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Dedicated Garda public transport unit must be established to tackle anti-social behaviour and abuse – Farrell

29th October 2021 - Alan Farrell TD

A dedicated unit within An Garda Síochána must be established to tackle the rising incidents of anti-social behaviour and abuse experienced by staff and customers on our public transport, a Fine Gael TD has said.

Deputy Alan Farrell said, “We need to see Gardaí patrolling our buses, trains, Darts and Luas. Incidents of verbal and physical abuse continue to rise on public transport, and real action in the form of high visibility policing must be taken to ensure the very basics of personal safety onboard.

“Safety on public transport is, in many ways, a gendered issue. According to a report from Transport Infrastructure Ireland, 34% of women have stated that feelings of insecurity have prevented them from travelling – with a lack of safety infrastructure exacerbating these feelings.

“A shocking 6 in 10 women don’t feel safe taking the bus. Safety at night is of particular concern to women – over half (55%) of women wouldn’t use public transport after dark.[1]

“As part of a dedicated public transport unit within the Gardaí, a strong police presence onboard trains and buses at night is necessary.

“This is not an issue that only impacts women, or solely affects public transport users. Today, we’re seeing personal accounts in the media of what Irish Rail staff experience on a regular basis as part of their work. Drug dealing and taking, as well as verbal and physical abuse, seem to now be par for the course of travelling and working on public transport.

“Staff have told of being threatened, intimated, physically abused and harassed. One staff member recounted how a young woman had been sexually assaulted on the Dublin-Cork train, with the perpetrator just being told to get the train back to Tralee.

“These workers are terrified. We have workplace protections in place to safeguard staff in pretty much all other professional environments – so how can we expect the people who keep our trains and buses on the road to put their personal safety on the line, day in day out?

“In the four years to 2020, reports of anti-social behaviour on rail services almost tripled from 462 cases in 2016 to 1,238 last year. We’ve seen efforts to tackle this issue in the past, including the establishment of a ‘live’ text alert system on the Dart in 2019, but yet the numbers continue to increase.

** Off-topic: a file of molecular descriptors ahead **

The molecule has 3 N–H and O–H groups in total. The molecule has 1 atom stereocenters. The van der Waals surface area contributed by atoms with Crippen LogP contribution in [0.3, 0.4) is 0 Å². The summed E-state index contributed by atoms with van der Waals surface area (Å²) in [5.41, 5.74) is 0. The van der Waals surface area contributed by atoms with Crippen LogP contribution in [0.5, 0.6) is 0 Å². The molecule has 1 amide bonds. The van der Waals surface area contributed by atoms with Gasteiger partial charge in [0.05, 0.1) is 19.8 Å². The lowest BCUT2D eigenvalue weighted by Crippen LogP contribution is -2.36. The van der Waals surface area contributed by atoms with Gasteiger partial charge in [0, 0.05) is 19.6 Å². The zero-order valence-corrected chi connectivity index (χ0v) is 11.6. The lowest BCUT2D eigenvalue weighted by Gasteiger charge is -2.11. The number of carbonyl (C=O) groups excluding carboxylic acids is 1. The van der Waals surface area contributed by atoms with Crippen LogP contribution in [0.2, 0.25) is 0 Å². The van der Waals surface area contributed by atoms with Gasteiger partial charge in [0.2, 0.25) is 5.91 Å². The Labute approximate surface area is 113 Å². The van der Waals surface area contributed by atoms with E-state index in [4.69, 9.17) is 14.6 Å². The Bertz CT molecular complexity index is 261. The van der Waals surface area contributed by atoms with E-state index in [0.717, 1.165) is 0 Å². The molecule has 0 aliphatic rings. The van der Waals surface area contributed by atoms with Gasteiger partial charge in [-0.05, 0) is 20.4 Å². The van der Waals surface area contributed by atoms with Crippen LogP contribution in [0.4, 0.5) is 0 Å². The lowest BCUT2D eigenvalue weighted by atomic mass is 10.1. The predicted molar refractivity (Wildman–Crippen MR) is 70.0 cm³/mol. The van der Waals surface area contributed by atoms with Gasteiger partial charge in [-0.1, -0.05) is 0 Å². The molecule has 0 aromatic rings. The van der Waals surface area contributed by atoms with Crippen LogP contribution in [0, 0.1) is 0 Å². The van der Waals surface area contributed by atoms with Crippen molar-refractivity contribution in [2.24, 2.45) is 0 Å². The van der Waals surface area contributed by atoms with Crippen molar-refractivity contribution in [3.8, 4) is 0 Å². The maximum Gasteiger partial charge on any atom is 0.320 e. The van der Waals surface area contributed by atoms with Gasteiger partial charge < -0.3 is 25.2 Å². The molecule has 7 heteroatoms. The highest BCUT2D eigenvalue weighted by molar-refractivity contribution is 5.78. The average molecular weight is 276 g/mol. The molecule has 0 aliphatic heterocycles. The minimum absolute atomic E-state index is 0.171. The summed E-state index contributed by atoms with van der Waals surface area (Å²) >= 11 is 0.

“We need to get serious about tackling this issue to ensure the safety of both staff and customers onboard. How can we encourage people to make the switch to public transport, if we can’t guarantee the basics of safety and protection onboard our Dart, Luas, buses, and trains?

“The presence of Gardaí on our public transport will send a clear and unequivocal message, that anti-social behaviour will not be tolerated and that perpetrators will face consequences for their actions. Our transport system is for everyone, we cannot accept a situation whereby families, women, the elderly or anyone travelling alone, fears for their personal safety.

“Positive progress has been made by my colleague Minister for Justice Heather Humphreys recently in the area of policing. I was delighted to see the recruitment of 800 new Gardaí announced in Budget 2022, along with 400 additional civilian Garda staff to support Gardaí in their duties. I also look forward to the launch of a new Garda operation to tackle anti-social behaviour in the coming days.

“A dedicated unit to police public transport, including stations and stops, must now be established within An Garda Síochána. The presence An Gardaí aboard our trains and buses will not only provide peace of mind for staff members and users, it will also crucially deter anti-social behaviour and abuse,” Deputy Farrell concluded.

[1] TII-Travelling-in-a-Womans-Shoes-Report_Issue.pdf

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